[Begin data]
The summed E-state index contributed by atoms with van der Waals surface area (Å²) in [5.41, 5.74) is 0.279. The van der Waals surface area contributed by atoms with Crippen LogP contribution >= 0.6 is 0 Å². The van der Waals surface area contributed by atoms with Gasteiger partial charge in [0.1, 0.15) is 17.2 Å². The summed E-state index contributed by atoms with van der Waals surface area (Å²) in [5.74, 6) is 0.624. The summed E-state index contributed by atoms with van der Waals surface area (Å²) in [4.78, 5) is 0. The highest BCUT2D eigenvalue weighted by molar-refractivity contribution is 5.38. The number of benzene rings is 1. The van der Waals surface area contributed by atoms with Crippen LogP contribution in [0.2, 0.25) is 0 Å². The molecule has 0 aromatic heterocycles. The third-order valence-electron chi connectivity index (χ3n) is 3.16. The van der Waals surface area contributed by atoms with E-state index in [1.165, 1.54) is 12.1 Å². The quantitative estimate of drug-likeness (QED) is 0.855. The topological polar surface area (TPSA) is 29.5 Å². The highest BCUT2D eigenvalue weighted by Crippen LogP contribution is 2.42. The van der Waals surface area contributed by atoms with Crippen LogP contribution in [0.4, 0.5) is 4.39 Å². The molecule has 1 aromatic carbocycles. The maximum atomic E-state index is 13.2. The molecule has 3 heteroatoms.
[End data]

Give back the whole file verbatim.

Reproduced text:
The summed E-state index contributed by atoms with van der Waals surface area (Å²) in [5.41, 5.74) is 0.279. The van der Waals surface area contributed by atoms with Crippen LogP contribution >= 0.6 is 0 Å². The van der Waals surface area contributed by atoms with Gasteiger partial charge in [0.1, 0.15) is 17.2 Å². The summed E-state index contributed by atoms with van der Waals surface area (Å²) in [5.74, 6) is 0.624. The summed E-state index contributed by atoms with van der Waals surface area (Å²) in [4.78, 5) is 0. The highest BCUT2D eigenvalue weighted by molar-refractivity contribution is 5.38. The number of benzene rings is 1. The van der Waals surface area contributed by atoms with Crippen LogP contribution in [0.2, 0.25) is 0 Å². The molecule has 0 aromatic heterocycles. The third-order valence-electron chi connectivity index (χ3n) is 3.16. The van der Waals surface area contributed by atoms with E-state index in [1.165, 1.54) is 12.1 Å². The quantitative estimate of drug-likeness (QED) is 0.855. The topological polar surface area (TPSA) is 29.5 Å². The highest BCUT2D eigenvalue weighted by Crippen LogP contribution is 2.42. The van der Waals surface area contributed by atoms with Crippen LogP contribution in [0.4, 0.5) is 4.39 Å². The molecule has 1 aromatic carbocycles. The maximum atomic E-state index is 13.2. The molecule has 3 heteroatoms.